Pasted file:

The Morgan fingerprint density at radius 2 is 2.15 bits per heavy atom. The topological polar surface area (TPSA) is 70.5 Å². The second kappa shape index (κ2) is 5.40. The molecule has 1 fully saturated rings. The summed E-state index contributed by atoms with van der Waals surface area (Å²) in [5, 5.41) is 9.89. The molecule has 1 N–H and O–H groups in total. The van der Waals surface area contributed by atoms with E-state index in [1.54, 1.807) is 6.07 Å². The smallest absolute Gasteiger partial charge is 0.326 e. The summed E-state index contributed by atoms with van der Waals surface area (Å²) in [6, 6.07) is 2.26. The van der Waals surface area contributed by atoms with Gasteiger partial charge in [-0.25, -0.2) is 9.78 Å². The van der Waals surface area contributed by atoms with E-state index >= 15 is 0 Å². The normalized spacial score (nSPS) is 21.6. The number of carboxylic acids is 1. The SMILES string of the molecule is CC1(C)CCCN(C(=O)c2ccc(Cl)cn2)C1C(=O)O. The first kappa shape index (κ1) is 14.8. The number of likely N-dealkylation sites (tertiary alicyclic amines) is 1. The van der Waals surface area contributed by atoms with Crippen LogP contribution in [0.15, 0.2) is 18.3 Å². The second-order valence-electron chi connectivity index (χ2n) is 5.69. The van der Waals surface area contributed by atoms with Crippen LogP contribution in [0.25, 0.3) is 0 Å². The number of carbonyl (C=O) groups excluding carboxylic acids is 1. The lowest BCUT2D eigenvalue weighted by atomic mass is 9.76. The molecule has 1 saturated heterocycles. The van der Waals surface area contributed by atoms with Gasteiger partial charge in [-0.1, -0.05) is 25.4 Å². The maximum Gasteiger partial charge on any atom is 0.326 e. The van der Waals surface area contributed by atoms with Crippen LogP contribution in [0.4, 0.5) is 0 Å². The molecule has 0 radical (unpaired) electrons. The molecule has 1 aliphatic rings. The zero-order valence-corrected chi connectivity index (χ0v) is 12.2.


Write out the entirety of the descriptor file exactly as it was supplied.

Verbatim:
The Morgan fingerprint density at radius 2 is 2.15 bits per heavy atom. The topological polar surface area (TPSA) is 70.5 Å². The second kappa shape index (κ2) is 5.40. The molecule has 1 fully saturated rings. The summed E-state index contributed by atoms with van der Waals surface area (Å²) in [5, 5.41) is 9.89. The molecule has 1 N–H and O–H groups in total. The van der Waals surface area contributed by atoms with E-state index in [1.54, 1.807) is 6.07 Å². The smallest absolute Gasteiger partial charge is 0.326 e. The summed E-state index contributed by atoms with van der Waals surface area (Å²) in [6, 6.07) is 2.26. The van der Waals surface area contributed by atoms with Gasteiger partial charge in [-0.25, -0.2) is 9.78 Å². The van der Waals surface area contributed by atoms with E-state index >= 15 is 0 Å². The normalized spacial score (nSPS) is 21.6. The number of carboxylic acids is 1. The SMILES string of the molecule is CC1(C)CCCN(C(=O)c2ccc(Cl)cn2)C1C(=O)O. The first kappa shape index (κ1) is 14.8. The number of likely N-dealkylation sites (tertiary alicyclic amines) is 1. The van der Waals surface area contributed by atoms with Crippen LogP contribution in [0.15, 0.2) is 18.3 Å². The second-order valence-electron chi connectivity index (χ2n) is 5.69. The van der Waals surface area contributed by atoms with Crippen LogP contribution in [0.25, 0.3) is 0 Å². The number of carbonyl (C=O) groups excluding carboxylic acids is 1. The lowest BCUT2D eigenvalue weighted by atomic mass is 9.76. The molecule has 1 saturated heterocycles. The van der Waals surface area contributed by atoms with Gasteiger partial charge in [-0.1, -0.05) is 25.4 Å². The maximum Gasteiger partial charge on any atom is 0.326 e. The van der Waals surface area contributed by atoms with Crippen LogP contribution in [0.4, 0.5) is 0 Å². The molecule has 0 radical (unpaired) electrons. The molecule has 1 aliphatic rings. The zero-order valence-corrected chi connectivity index (χ0v) is 12.2.